Over the last two years we have been developing our organic fruit and vegetable farm with the objective of producing a significant percentage of the food required for the animals ourselves. As a conservation organisation we are obviously not in the business of converting the rainforest to farmland, so we purchased a plot outside the national park which had already been used for agriculture and we set about growing fruit and veg organically. This shift towards a more self sufficient future is hugely labor intensive at every level and there have been hurdles to overcome. As first-time farmers we’ve done this through research, and also trial and error about what works and what doesn’t work in the climate we are working in.

One of the biggest problems we are faced with when growing fruit and vegetables organically is the quality of the soil we are working with. Like the majority of local plots, the land we are using close to Matang was originally cleared using a slash and burn technique. This is a very damaging process whereby the trees are cut and the remaining vegetation is burned to make way for fields for agriculture. Slash and burn usually goes hand in hand with shifting cultivation whereby the farmer will use the land for a few years and then abandon the plot to repeat the process elsewhere.

Contrary to what you might expect, most rainforests do not exist on very fertile soil. Due to the high level of rainfall most of the nutrients are carried away or leached from the topsoil. However, a large proportion of the rainforest’s nutrients are released slowly into the soil and are then rapidly reabsorbed by the roots of the trees and recycled. A lot of the nutrients enter the soil via the vast amounts of leaf and twig litter which decay on the forest floor; thus by cutting down the trees a major source of nutrients for the soil is eliminated. Crops are not able to store and recycle nutrients or water in the same way a rainforest does, which means that a lot of the water runs straight off, taking the small amount of remaining soil nutrients with it. Therefore, after a few years the land is virtually unworkable, hence shifting cultivation following slash and burn.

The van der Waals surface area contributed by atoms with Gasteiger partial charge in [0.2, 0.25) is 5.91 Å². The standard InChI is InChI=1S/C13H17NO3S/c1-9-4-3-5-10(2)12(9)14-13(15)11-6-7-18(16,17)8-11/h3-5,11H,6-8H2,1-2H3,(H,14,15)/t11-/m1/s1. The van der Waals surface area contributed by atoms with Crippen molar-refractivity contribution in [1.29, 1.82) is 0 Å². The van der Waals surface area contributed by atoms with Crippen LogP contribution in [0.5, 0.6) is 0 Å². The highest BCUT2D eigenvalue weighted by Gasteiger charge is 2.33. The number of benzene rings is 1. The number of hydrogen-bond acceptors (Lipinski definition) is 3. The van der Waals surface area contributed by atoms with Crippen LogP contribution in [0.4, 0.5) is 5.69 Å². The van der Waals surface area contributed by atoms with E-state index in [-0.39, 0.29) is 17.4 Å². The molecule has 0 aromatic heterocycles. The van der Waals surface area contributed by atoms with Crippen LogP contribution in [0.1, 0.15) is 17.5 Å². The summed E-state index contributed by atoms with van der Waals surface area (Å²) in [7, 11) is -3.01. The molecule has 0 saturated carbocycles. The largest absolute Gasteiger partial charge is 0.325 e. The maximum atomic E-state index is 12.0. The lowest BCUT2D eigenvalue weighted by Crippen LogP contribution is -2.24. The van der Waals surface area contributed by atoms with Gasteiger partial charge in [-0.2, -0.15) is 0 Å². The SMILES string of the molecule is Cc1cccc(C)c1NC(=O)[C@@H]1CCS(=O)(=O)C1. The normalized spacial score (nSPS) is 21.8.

All and all it’s not easy to grow crops organically in such conditions, and we knew it wouldn’t be, but its not impossible either! What we need to do is show the poor overworked soil some TLC so that it can help us produce delicious fruit and veg spoils for the animals for years to come.

How does one make the soil happy? By making worm farms and harvesting bear poo of course! Behold our compost and worm mansion endeavours…


As it goes we have all the makings for great compost right at our doorstep. Fruit and vegetable scraps are collected from all houses on site as well as being extracted from the animal night dens in the morning during husbandry. Cardboard is collected from Monkeebar in the form of beer boxes and ripped into tiny pieces. Leaf litter and vines are also harvest and chopped finely. And last but not least… the secret ingredient of our awesome compost… SUN BEAR POO! Hence each morning volunteers now scoop the poop and place it in bins which are then taken to the composting station.Bear poo

Kristie vol

And the award for best commitment to composting goes to Kristie who gloved up to salvage some glorious bear poo from the drain because she could get to it with the poop scoop! The papayas thank you Kristie

At the compost station we layer the aforementioned “ingredients” so that the bins strive towards the magic C:N ration of 30:1 which is optimum for hot composting. This C:N, or carbon to nitrogen ratio, is achieved by mixing roughly two parts of nitrogen rich “green” material such as fruit and veg scraps, bear poo and freshly cut vines to one part  carbon rich “brown” material such as the cardboard dried leaves. We then put the lid on the bins and leave them to their own devices for a while and then intermittently stir the contents, adding more until beautiful compost is achieved. This usually takes about 4 weeks.